Our next consideration has to do with the elder in his militancy. The elder is a watchdog. He must be able to handle his charges gently where needed, firmly in admonition, sternly in discipline. He must be rigid and uncompromising in warding off the intrusion of error. Some men serving as elders will fondle the members but will wilt before the onrush of error, sulk at the preaching of sound doctrine. Such disqualifies the man as an elder. The greater portion of the apostolic epistles has to do with correcting misconceptions and situations and warns against false teachers. This is the larger responsibility of an elder — and he must be prepared to meet it in knowledge, personality and character. A "Casper Milquetoast," a "Mr. Peepers," or a "Dale Carnegie" has no place in the eldership.

The next thing before us has to do with integrity action. We mean by this, the way the man works in expediting his judgment or wishes. Elders are to work together, to be sure. But often elders are in contrast with one another in judgment. In such a situation they should work toward eliminating the differences between them, never compromising truth, but coming closer together in honest, truthful discussion. It is hard to conceive of a situation where two honest Christian gentlemen can not eventually agree when both discuss their differences in the light of God's word. But often a man of vain or impure ambition, one who seeks to advance his own personal prestige and reputation, will work in a subtle way against the others and (plus) for himself. He will not openly criticize the others, he will be careful not to speak in such a way that he can be directly quoted, but he will use sophistry, innuendo, insinuation, deceptive implication and other carnal weapons to advance his own cause. He will deliberately leave false impressions, and will not try to correct them. He works with those who have succumbed to his wooing, and he gives special attention to those he thinks he can bring under his wing of influence. He often takes on the air of a persecution complex. He wants people to believe that he has been discriminated against. A man of this calibre will support a faction in the church if he thinks it will advance his own cause, to say the least, he won't fight it. He will not go along with discipline — that's too unpopular. He will usually emphasize a positive approach to everything as opposed to the negative. He will influence people and win friends, and then use his power against the other elders — he has a cause to promote — nearly always an evil cause, a cause of error. "The time will come," he thinks, "When I will have this thing under control, and I shall rise to a place of repute, while the others will be held in disrepute." A man like this will want a few men to serve with him, but under him. You can see the lack of integrity in a man in the eldership is one of the devil's most efficient weapons.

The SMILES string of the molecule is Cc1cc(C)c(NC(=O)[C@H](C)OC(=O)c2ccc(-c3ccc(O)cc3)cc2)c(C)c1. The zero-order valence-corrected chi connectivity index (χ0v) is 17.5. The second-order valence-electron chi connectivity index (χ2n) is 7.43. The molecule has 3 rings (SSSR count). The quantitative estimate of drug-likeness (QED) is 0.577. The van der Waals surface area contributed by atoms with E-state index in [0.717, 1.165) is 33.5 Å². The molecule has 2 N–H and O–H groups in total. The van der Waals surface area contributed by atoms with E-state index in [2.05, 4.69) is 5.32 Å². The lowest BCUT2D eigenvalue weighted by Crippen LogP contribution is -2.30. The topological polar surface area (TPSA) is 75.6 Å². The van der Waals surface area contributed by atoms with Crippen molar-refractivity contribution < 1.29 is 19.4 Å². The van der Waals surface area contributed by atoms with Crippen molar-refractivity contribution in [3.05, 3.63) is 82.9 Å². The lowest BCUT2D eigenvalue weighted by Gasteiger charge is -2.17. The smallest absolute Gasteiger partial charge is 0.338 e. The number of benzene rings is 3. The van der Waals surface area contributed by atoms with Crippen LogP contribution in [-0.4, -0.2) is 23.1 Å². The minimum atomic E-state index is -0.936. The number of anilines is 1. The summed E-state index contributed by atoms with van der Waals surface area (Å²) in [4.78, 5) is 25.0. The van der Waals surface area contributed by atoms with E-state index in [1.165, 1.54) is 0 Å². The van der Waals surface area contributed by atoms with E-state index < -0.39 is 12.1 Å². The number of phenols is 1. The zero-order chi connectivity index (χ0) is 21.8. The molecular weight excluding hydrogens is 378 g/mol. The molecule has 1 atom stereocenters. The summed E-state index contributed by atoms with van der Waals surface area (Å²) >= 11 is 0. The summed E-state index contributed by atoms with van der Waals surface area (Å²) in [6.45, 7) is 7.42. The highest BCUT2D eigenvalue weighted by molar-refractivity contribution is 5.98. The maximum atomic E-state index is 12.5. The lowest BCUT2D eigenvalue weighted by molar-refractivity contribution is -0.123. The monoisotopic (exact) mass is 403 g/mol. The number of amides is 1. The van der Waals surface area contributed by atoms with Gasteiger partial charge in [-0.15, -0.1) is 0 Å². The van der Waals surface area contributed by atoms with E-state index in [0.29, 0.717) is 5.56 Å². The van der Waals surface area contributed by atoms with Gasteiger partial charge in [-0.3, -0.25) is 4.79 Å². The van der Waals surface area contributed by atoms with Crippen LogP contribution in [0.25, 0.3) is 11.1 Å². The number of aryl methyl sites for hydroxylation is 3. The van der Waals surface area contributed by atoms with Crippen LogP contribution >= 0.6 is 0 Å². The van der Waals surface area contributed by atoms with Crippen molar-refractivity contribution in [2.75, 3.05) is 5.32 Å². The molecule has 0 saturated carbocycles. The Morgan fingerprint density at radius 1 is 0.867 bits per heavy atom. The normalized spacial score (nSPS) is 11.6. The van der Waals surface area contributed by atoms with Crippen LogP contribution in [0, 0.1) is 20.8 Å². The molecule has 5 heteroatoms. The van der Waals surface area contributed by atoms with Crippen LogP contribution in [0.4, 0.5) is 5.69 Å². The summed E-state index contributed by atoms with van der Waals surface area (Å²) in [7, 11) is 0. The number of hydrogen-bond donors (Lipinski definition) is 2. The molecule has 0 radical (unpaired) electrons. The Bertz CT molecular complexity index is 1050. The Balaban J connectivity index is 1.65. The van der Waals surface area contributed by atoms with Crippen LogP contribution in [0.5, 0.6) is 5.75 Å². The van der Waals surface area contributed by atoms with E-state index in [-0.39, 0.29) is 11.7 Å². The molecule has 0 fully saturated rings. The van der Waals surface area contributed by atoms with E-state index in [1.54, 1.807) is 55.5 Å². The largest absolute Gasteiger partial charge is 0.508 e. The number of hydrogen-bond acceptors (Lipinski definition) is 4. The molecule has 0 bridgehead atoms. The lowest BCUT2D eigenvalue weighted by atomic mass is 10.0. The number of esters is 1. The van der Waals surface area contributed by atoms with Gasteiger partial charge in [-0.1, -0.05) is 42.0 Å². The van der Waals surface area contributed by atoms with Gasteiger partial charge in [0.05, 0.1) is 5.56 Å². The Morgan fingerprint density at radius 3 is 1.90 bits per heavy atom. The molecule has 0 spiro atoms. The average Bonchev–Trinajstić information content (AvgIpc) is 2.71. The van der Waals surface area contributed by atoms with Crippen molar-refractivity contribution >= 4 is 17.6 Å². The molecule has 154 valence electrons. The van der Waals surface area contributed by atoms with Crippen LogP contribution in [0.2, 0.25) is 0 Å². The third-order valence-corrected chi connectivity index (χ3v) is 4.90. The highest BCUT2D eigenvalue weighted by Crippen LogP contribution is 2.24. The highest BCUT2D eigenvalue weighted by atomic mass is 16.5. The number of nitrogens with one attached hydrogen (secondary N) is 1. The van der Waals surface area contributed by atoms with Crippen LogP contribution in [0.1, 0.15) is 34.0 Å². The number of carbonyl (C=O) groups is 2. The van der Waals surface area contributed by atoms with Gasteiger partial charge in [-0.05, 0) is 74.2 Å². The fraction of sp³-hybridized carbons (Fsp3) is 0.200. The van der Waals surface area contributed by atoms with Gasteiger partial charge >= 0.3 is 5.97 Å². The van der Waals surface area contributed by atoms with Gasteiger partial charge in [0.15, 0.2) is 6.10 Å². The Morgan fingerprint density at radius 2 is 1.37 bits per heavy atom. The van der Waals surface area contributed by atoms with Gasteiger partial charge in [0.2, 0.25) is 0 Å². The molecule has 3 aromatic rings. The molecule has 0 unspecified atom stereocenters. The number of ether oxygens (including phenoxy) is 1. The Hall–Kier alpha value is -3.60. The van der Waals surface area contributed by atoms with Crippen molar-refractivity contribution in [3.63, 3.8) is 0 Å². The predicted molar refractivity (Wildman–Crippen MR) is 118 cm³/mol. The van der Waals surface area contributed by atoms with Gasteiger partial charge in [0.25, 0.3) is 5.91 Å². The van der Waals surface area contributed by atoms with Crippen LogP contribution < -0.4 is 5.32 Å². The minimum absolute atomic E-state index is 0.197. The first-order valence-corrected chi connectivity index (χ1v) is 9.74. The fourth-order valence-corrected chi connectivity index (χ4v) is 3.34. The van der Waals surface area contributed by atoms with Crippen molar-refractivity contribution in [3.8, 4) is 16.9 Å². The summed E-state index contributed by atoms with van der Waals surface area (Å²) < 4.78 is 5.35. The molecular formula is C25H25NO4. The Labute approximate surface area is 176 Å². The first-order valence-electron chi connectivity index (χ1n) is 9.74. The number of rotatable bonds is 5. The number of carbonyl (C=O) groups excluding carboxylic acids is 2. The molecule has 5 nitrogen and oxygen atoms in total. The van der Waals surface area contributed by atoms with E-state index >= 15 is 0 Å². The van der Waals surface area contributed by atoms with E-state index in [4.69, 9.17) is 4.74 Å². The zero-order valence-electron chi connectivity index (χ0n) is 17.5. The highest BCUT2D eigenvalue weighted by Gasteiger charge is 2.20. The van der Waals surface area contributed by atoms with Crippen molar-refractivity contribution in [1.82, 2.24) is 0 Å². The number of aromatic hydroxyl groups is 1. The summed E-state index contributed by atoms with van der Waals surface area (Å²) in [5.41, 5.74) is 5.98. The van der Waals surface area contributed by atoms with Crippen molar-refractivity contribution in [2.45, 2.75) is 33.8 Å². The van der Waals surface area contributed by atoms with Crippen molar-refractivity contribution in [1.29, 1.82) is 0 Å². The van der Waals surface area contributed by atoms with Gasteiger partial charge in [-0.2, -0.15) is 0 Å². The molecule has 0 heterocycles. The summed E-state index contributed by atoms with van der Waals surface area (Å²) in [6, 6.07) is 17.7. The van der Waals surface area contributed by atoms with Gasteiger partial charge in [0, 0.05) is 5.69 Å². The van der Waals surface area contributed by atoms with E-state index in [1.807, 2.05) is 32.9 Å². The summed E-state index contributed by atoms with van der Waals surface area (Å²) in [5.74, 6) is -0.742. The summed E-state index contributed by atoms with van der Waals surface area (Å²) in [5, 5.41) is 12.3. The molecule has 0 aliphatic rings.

Action must be taken in matters like this and the responsibility of such action lies in the hands of other elders. A situation like this is a very difficult one to deal with, for the greater body of members in the congregation do not know what is going on. When the other elders do take action to alleviate the trouble, there is usually confusion for a time, some disruption, the congregation is hurt. But in time, in the long run, the results are blessings. The people become informed, the church is freed from a condition retarding its spiritual growth, and the Lord's work moves on. A sober inquiring mind is needed in a situation like this. Long-time members will set tight, investigate and seek truth. Babes in Christ will be confused, but they can be taught and helped. Some will be left disgruntled, arrogant or even wild — but the Lord's work will continue. God is with those who move to correct error and evil situations. That which is right must prosper.